PURPOSE: Children Know This

by Skip Broussard

Age 73, Dallas, TX

I always had a feeling of emptiness in childhood and youth. There were no gray headed gurus in Lafayette, LA, then a small, myopic, French-Catholic community. It offered me very little.
Education and career, though absorbing, didn’t resemble purpose. I was adrift, but searching.

There were no gray headed gurus in Lafayette, LA, then a small, myopic, French-Catholic community.


I discovered Unity Church, which felt like a melange of liberal Christianity and existentialism. It is non-denominational, non-critical, kind and generous to all and presents a spectacularly encouraging interpretation of Jesus’ teachings. Although some call it “new age,” it was founded in 1889.
My reading and studying grew from there and took me to many wondrous places. I stopped attending church, not through dissatisfaction, it just felt good to be a free agent.

Children know this. They can’t verbalize it. But once I, as an adult, stripped away all negative conditioning, anger, fear, failure and sadness, it’s there, right there, in the gaze of innocent eyes.


Since my teens, I’ve given lots of time to troubled kids all over the world. Helping at an orphanage for special needs kids in Peru demonstrated that, regardless of grinding poverty, abuse and all the terrors of life, there lies at our core an elemental desire to love and be loved. Children know this. They can’t verbalize it. But once I, as an adult, stripped away all negative conditioning, anger, fear, failure and sadness, it’s there, right there, in the gaze of innocent eyes.
That’s my purpose. To meet innocence with love, food, water, mentoring and yes, money. Funding is the great equalizer. All this can, kid by kid, change the world.

PURPOSE: Knocked Down Hard, Nearly Out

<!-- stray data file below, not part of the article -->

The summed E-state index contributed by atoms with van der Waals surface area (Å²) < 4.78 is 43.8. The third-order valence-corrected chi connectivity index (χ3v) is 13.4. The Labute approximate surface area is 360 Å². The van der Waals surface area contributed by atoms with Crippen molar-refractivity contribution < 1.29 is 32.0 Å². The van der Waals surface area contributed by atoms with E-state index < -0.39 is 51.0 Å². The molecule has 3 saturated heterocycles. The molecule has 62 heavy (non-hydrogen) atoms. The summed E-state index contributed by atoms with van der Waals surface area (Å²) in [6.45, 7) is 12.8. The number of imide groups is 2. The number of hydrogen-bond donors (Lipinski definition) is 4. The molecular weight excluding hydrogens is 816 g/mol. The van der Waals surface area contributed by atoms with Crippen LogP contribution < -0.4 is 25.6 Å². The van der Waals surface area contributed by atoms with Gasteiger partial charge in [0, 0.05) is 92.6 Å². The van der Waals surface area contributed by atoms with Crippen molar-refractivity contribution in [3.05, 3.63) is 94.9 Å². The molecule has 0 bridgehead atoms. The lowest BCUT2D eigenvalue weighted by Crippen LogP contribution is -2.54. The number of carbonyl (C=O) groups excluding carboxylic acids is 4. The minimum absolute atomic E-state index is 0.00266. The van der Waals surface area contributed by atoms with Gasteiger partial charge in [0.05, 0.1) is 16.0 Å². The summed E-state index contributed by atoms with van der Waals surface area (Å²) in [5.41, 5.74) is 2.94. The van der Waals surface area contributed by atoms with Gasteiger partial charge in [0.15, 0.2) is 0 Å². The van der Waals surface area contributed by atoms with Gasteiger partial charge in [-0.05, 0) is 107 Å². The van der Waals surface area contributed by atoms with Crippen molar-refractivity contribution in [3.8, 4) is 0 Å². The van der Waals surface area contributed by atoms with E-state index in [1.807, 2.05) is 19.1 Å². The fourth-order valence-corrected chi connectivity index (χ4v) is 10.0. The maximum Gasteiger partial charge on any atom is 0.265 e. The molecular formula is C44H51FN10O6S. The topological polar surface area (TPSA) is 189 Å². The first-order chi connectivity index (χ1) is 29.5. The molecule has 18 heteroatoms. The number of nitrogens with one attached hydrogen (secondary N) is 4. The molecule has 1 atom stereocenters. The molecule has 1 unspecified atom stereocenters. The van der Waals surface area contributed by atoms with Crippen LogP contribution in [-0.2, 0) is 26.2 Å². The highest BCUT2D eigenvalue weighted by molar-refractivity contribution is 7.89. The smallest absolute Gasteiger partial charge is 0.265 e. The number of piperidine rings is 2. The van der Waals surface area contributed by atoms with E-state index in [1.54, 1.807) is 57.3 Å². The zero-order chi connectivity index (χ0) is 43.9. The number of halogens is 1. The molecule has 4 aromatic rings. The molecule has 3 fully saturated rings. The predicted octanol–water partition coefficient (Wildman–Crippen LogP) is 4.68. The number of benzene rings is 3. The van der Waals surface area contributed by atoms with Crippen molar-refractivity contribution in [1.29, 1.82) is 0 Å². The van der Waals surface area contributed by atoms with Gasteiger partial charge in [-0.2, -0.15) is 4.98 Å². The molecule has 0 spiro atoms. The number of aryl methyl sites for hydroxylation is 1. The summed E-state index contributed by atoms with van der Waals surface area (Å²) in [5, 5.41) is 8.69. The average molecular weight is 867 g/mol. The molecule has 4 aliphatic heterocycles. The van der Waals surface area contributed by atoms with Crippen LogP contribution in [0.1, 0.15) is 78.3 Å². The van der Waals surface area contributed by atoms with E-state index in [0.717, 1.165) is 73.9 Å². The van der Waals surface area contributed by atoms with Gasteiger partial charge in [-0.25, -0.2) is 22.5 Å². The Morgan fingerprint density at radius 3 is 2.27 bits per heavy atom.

by Kenneth P. Gurney

Age 57, Aluquerque, NM

New York Times columnist David Brooks asks the question, “Do you think you have found the purpose to your life, professional or otherwise?”  Yes, I think I have found it.  For me, it is living each day doing my best to be a good person.

For me being a good person incorporates the following: 1) to be present with empathy for every moment that my personal faculties allow with the people and situations I encounter, 2) to keep in mind not to do to other people what I would not want done to myself, 3) to hold a little doubt in reserve and apply it when I feel confidence turn toward arrogance.  I think being a good person starts with saying please and thank you, and the other common courtesies—the idea that kindness and respect to others returns kindness and respect.

In 1990 a series of tragedies knocked me down hard, nearly out.  I needed help getting back up.  While receiving this help, I decided to observe the people around me to determine whose lives seemed fullest—those people who most often express joy, contentment and satisfaction.


Mr. Brook’s second question is “If so, how did you find it?”  In 1990 a series of tragedies knocked me down hard, nearly out.  I needed help getting back up.  While receiving this help, I decided to observe the people around me to determine whose lives seemed fullest—those people who most often express joy, contentment and satisfaction.  Over a one to two year period of living and observing, I concluded it was the folks who implement this credo of striving to be a good person as I defined it above, no matter their race, class, occupation or station in life.  Also, I noticed these people stood up for themselves, their beliefs, and took care of themselves physically and emotionally.

There was no decisive event, book, sermon or person.  My one to two year period of observing humanity before making the decision to be a good person was influenced by the following.  My college degree in drawing & print making taught me to see with artist eyes.  I became a poet and joined the poetry community as writer, performer, and reader of the great poets of my day.

After a trial and error process that left the first 6 therapists in the rear view mirror…I possessed a strong desire to change my life because parts of my life were empty and other parts came up lacking a little something.

After a trial and error process that left the first 6 therapists in the rear view mirror, I found a therapist with whom I worked well and listened to and solved many of my life issues.  I conversed with people and paid attention to their answers to questions and their opinions on our topics of conversation.  A couple of self-help books provided life-understanding I had not picked up on my own.  I possessed a strong desire to change my life because parts of my life were empty and other parts came up lacking a little something.

It is my firm belief that no matter what my vocation or profession or hobbies, if I live each day as a good person that my being, my living, improves and uplifts the lives of those people I encounter and that my actions ripple through the community to unseen, positive effect.